The Trump administration gave police departments $400 million to juice hiring


Less than two weeks out from the general election, the Trump administration's Department of Justice announced that it has allocated over $500 million to local police departments through the federal Community Oriented Policing Services (COPS) office. The announcement comes after a summer of protests against police in recognition of the systemic nature of police violence as well as in the name of justice for Black individuals killed by police, like Breonna Taylor and George Floyd.

In total, the DOJ doled out $536.7 million. The agency claims that its goals are to increase public safety and "advance community policing practices" by awarding competitive grants. The DOJ does not provide a definition of community policing, but according to DOJ documents the projects are wide-ranging. The smallest community policing award was $40,000 for "Peace with the Police Solutions Summits" in the city of La Mesa, California, while the largest award amounted to $1,364,418 for the University of Tennessee Law Enforcement Innovation Center's Rural Training Center. In total, the community policing awards amount to $7,767,171 of DOJ funds.

“Supporting the men and women of law enforcement as they serve their communities is of paramount importance to the COPS Office,” said COPS Office Director Phil Keith in a DOJ statement. “Now more than ever, it is critical that we continue to provide state, local, and tribal agencies the resources they desperately need."

By far, the largest portion of the COPS money is portioned out for supporting the employment of officers. About $400 million of the total funds is allocated for hiring 2,761 full-time officers at 605 different departments across the country. For perspective, the DOJ's COPS office allocated $99 million in 2019 for officer hiring. The DOJ did not explain specifically why there's such a notable increase in hiring funds, though it's likely that the number coincides with events from this summer: As a result of both the coronavirus crisis and protests against police killings of Black people, a number of cities across the country moved to cut their own police budgets.

The Trump administration has long backed efforts to increase the power of local police departments while vilifying largely populated Democratic cities as violent and attacking the leaders who run them. In late 2019, Attorney General Bill Barr announced the creation of Operation Relentless Pursuit, which aimed to reduce violent crime in seven cities by providing resources to local and state police agencies. Early 2020 COPS funding was provided in conjunction with Operation Relentless Pursuit.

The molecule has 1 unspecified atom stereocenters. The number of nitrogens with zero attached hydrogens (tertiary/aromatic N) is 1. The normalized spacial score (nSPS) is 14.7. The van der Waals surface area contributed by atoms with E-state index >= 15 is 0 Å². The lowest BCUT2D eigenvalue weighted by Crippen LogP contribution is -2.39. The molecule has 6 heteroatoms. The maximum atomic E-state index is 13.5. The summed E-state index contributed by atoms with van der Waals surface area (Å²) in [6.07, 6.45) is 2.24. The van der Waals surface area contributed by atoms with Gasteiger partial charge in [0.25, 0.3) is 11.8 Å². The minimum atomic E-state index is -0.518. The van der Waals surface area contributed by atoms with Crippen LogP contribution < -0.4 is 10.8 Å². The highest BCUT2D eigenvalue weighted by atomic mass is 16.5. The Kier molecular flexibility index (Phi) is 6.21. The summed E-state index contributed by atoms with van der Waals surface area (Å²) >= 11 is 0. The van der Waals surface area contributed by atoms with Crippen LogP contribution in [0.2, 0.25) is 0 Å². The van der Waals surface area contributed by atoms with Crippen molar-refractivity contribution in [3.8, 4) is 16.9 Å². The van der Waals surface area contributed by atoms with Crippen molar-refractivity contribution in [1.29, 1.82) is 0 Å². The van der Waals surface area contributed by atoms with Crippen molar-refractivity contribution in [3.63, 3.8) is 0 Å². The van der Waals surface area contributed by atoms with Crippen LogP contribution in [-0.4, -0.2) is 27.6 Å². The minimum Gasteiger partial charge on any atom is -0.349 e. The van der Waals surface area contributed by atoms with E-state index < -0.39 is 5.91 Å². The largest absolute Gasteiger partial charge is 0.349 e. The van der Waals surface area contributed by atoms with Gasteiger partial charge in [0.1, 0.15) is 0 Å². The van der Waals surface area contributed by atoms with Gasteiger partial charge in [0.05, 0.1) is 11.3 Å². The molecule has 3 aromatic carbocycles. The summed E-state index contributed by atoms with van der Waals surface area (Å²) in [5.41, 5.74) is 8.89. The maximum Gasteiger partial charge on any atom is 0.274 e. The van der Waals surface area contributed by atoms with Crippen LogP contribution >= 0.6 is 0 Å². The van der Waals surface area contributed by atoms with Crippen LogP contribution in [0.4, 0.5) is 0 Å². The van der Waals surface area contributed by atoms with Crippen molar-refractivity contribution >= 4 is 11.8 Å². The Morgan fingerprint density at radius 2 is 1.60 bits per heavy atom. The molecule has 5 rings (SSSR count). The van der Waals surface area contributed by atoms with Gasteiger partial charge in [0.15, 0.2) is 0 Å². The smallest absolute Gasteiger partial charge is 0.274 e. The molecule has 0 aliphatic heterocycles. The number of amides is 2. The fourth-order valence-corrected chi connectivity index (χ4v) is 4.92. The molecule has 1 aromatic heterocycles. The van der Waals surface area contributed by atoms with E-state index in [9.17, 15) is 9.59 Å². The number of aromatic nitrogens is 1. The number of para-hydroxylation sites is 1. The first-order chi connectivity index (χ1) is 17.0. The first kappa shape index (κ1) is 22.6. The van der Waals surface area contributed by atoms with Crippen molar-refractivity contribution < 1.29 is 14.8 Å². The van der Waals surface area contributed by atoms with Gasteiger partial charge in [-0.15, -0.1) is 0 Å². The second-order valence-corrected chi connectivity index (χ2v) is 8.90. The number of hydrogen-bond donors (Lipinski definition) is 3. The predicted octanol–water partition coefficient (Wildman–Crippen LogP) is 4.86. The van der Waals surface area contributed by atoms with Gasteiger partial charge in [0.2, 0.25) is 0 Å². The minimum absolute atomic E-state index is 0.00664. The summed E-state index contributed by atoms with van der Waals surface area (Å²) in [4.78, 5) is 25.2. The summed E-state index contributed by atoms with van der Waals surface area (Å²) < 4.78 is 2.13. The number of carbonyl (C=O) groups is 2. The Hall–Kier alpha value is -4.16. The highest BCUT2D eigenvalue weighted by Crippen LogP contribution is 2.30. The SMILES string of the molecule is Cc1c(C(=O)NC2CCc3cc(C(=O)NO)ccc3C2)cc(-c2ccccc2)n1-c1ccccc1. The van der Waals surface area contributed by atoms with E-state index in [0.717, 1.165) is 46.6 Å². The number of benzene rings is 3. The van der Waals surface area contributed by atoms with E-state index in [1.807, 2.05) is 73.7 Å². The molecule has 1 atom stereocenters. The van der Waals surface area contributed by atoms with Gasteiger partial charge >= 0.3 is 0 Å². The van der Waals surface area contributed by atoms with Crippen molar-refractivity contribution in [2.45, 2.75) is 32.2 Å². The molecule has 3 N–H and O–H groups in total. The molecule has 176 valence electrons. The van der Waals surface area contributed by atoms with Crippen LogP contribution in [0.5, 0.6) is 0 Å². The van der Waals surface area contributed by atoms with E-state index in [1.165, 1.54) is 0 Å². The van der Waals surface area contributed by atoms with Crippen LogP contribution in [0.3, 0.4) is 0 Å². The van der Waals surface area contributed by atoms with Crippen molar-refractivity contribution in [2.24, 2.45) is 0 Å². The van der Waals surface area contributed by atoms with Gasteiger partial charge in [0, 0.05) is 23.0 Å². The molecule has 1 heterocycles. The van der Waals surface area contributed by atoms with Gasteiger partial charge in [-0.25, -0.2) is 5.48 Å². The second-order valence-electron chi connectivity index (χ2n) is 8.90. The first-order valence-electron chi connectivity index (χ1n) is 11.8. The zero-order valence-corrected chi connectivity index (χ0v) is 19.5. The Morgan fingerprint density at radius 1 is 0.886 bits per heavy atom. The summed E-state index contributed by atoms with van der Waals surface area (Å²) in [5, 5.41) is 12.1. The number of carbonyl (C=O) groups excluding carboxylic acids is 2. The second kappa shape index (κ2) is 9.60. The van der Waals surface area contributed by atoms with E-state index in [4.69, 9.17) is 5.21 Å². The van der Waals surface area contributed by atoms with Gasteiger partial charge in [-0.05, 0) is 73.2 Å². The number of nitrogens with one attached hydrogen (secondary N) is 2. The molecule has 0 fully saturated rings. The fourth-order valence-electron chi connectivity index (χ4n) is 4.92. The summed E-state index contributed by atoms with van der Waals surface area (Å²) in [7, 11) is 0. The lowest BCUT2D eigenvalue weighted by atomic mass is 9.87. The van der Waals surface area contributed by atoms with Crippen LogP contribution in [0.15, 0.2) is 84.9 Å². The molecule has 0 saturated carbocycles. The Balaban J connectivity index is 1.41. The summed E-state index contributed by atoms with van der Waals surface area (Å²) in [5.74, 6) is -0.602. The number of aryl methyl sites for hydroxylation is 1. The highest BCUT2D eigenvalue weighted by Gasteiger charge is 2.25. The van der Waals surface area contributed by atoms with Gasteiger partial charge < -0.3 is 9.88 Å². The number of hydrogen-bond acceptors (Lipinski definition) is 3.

President Trump has consistently billed himself as a "law and order" president and has made that a crucial part of his re-election campaign. But though his administration has certainly doubled down on backing local and state police departments, the COPS program started long before Trump took office. Funding through COPS was designed by members of Congress in 1994 as a provision of that year's now-infamous crime bill (authored largely by presidential candidate former Vice President Joe Biden).

The goal of the legislation, as touted by former President Bill Clinton at the time, was to hire 100,000 additional police officers for local departments. In the six years after its passage, the program spent $7.5 billion in tax dollars to hire and train officers, fund drug use prevention programs, and place police officers in publicly funded schools.

In a non-election year, the increased police funding might be mundate. But this year, amid Trump's re-election battle and police abolition efforts springing up all across the country, the DOJ's disbursement of COPS funding is both a material and symbolic representation of the ability of a presidential administration to shape the reach of local police departments.